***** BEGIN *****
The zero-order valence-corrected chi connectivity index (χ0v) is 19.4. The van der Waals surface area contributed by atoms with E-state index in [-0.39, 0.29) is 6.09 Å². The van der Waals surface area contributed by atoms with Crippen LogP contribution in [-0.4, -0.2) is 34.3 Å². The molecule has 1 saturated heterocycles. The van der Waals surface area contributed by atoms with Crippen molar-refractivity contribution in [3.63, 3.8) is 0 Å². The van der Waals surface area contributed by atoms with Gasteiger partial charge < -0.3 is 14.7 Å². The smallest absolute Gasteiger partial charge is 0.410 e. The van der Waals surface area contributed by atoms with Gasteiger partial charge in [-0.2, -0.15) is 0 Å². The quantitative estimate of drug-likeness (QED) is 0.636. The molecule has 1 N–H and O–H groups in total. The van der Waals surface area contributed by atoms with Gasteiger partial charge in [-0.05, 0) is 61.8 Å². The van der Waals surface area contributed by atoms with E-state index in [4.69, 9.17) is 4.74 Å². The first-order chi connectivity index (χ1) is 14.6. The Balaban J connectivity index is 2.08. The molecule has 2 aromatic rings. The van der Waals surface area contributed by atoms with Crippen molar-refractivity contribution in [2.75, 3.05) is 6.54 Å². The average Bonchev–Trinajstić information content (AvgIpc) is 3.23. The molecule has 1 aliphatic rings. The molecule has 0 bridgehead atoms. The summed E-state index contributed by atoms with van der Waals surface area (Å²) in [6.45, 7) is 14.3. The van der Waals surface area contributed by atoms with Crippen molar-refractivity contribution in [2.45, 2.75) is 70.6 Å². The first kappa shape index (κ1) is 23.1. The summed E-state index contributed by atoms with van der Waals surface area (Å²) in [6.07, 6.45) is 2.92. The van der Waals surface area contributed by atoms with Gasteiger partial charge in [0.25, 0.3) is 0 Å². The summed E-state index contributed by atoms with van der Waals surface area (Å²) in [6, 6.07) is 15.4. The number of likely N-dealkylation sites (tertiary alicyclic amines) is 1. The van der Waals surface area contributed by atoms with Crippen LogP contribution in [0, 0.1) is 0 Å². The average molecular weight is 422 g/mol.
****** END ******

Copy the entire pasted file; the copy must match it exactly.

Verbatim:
The zero-order valence-corrected chi connectivity index (χ0v) is 19.4. The van der Waals surface area contributed by atoms with E-state index in [-0.39, 0.29) is 6.09 Å². The van der Waals surface area contributed by atoms with Crippen LogP contribution in [-0.4, -0.2) is 34.3 Å². The molecule has 1 saturated heterocycles. The van der Waals surface area contributed by atoms with Crippen molar-refractivity contribution in [3.63, 3.8) is 0 Å². The van der Waals surface area contributed by atoms with Gasteiger partial charge < -0.3 is 14.7 Å². The smallest absolute Gasteiger partial charge is 0.410 e. The van der Waals surface area contributed by atoms with Gasteiger partial charge in [-0.2, -0.15) is 0 Å². The quantitative estimate of drug-likeness (QED) is 0.636. The molecule has 1 N–H and O–H groups in total. The van der Waals surface area contributed by atoms with Gasteiger partial charge in [-0.05, 0) is 61.8 Å². The van der Waals surface area contributed by atoms with E-state index in [4.69, 9.17) is 4.74 Å². The first-order chi connectivity index (χ1) is 14.6. The Balaban J connectivity index is 2.08. The molecule has 2 aromatic rings. The van der Waals surface area contributed by atoms with Crippen molar-refractivity contribution in [2.75, 3.05) is 6.54 Å². The average Bonchev–Trinajstić information content (AvgIpc) is 3.23. The molecule has 1 aliphatic rings. The molecule has 0 bridgehead atoms. The summed E-state index contributed by atoms with van der Waals surface area (Å²) in [6.45, 7) is 14.3. The van der Waals surface area contributed by atoms with Crippen molar-refractivity contribution in [2.45, 2.75) is 70.6 Å². The first kappa shape index (κ1) is 23.1. The summed E-state index contributed by atoms with van der Waals surface area (Å²) in [6.07, 6.45) is 2.92. The van der Waals surface area contributed by atoms with Gasteiger partial charge in [0.25, 0.3) is 0 Å². The summed E-state index contributed by atoms with van der Waals surface area (Å²) in [6, 6.07) is 15.4. The number of likely N-dealkylation sites (tertiary alicyclic amines) is 1. The van der Waals surface area contributed by atoms with Crippen LogP contribution in [0, 0.1) is 0 Å². The average molecular weight is 422 g/mol.